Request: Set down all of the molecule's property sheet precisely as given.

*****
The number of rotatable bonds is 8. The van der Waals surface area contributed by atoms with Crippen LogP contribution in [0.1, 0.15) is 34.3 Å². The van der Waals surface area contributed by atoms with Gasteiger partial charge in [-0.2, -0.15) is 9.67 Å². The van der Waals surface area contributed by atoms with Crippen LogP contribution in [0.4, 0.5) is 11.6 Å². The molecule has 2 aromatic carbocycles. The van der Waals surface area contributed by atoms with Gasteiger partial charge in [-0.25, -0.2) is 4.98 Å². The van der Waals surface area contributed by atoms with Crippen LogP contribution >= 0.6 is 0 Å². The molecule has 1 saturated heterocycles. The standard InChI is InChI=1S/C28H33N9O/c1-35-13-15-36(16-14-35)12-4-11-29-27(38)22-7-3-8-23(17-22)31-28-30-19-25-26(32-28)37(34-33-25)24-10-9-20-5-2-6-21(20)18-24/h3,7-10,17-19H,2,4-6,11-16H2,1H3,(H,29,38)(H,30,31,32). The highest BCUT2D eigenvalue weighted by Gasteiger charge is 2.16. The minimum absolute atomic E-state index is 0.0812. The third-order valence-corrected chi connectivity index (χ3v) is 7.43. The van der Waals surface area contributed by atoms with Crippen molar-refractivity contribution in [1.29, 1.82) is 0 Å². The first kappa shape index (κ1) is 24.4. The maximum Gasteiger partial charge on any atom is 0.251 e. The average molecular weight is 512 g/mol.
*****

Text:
The number of rotatable bonds is 8. The van der Waals surface area contributed by atoms with Crippen LogP contribution in [0.1, 0.15) is 34.3 Å². The van der Waals surface area contributed by atoms with Gasteiger partial charge in [-0.2, -0.15) is 9.67 Å². The van der Waals surface area contributed by atoms with Crippen LogP contribution in [0.4, 0.5) is 11.6 Å². The molecule has 2 aromatic carbocycles. The van der Waals surface area contributed by atoms with Gasteiger partial charge in [-0.25, -0.2) is 4.98 Å². The van der Waals surface area contributed by atoms with Crippen LogP contribution >= 0.6 is 0 Å². The molecule has 1 saturated heterocycles. The standard InChI is InChI=1S/C28H33N9O/c1-35-13-15-36(16-14-35)12-4-11-29-27(38)22-7-3-8-23(17-22)31-28-30-19-25-26(32-28)37(34-33-25)24-10-9-20-5-2-6-21(20)18-24/h3,7-10,17-19H,2,4-6,11-16H2,1H3,(H,29,38)(H,30,31,32). The highest BCUT2D eigenvalue weighted by Gasteiger charge is 2.16. The minimum absolute atomic E-state index is 0.0812. The third-order valence-corrected chi connectivity index (χ3v) is 7.43. The van der Waals surface area contributed by atoms with Crippen molar-refractivity contribution in [1.29, 1.82) is 0 Å². The first kappa shape index (κ1) is 24.4. The maximum Gasteiger partial charge on any atom is 0.251 e. The average molecular weight is 512 g/mol.